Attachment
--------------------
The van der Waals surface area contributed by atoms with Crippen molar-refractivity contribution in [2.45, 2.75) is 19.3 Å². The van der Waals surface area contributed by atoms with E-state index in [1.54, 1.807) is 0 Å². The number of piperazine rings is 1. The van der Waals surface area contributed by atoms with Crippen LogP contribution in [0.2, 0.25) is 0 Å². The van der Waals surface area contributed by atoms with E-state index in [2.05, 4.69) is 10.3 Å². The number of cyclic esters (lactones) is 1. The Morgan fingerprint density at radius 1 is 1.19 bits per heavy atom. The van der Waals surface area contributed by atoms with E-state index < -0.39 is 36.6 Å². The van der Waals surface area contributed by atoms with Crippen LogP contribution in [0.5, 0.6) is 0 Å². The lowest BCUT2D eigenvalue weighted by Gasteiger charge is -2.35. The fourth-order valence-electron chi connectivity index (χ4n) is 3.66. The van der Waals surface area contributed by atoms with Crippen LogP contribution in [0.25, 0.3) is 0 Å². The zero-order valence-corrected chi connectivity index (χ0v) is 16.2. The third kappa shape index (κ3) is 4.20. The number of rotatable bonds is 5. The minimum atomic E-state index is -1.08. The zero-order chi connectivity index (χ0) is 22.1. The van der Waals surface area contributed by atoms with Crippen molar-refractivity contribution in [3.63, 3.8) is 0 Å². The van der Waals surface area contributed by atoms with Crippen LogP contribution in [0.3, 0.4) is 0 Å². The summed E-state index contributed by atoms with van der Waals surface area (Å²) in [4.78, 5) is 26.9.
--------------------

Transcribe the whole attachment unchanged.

The van der Waals surface area contributed by atoms with Crippen molar-refractivity contribution in [2.45, 2.75) is 19.3 Å². The van der Waals surface area contributed by atoms with E-state index in [1.54, 1.807) is 0 Å². The number of piperazine rings is 1. The van der Waals surface area contributed by atoms with Crippen LogP contribution in [0.2, 0.25) is 0 Å². The van der Waals surface area contributed by atoms with E-state index in [2.05, 4.69) is 10.3 Å². The number of cyclic esters (lactones) is 1. The Morgan fingerprint density at radius 1 is 1.19 bits per heavy atom. The van der Waals surface area contributed by atoms with E-state index < -0.39 is 36.6 Å². The van der Waals surface area contributed by atoms with Crippen LogP contribution in [0.5, 0.6) is 0 Å². The lowest BCUT2D eigenvalue weighted by Gasteiger charge is -2.35. The fourth-order valence-electron chi connectivity index (χ4n) is 3.66. The van der Waals surface area contributed by atoms with Crippen LogP contribution in [0.25, 0.3) is 0 Å². The zero-order valence-corrected chi connectivity index (χ0v) is 16.2. The third kappa shape index (κ3) is 4.20. The number of rotatable bonds is 5. The minimum atomic E-state index is -1.08. The zero-order chi connectivity index (χ0) is 22.1. The van der Waals surface area contributed by atoms with Crippen molar-refractivity contribution in [3.63, 3.8) is 0 Å². The van der Waals surface area contributed by atoms with Crippen LogP contribution in [0.3, 0.4) is 0 Å². The summed E-state index contributed by atoms with van der Waals surface area (Å²) in [4.78, 5) is 26.9.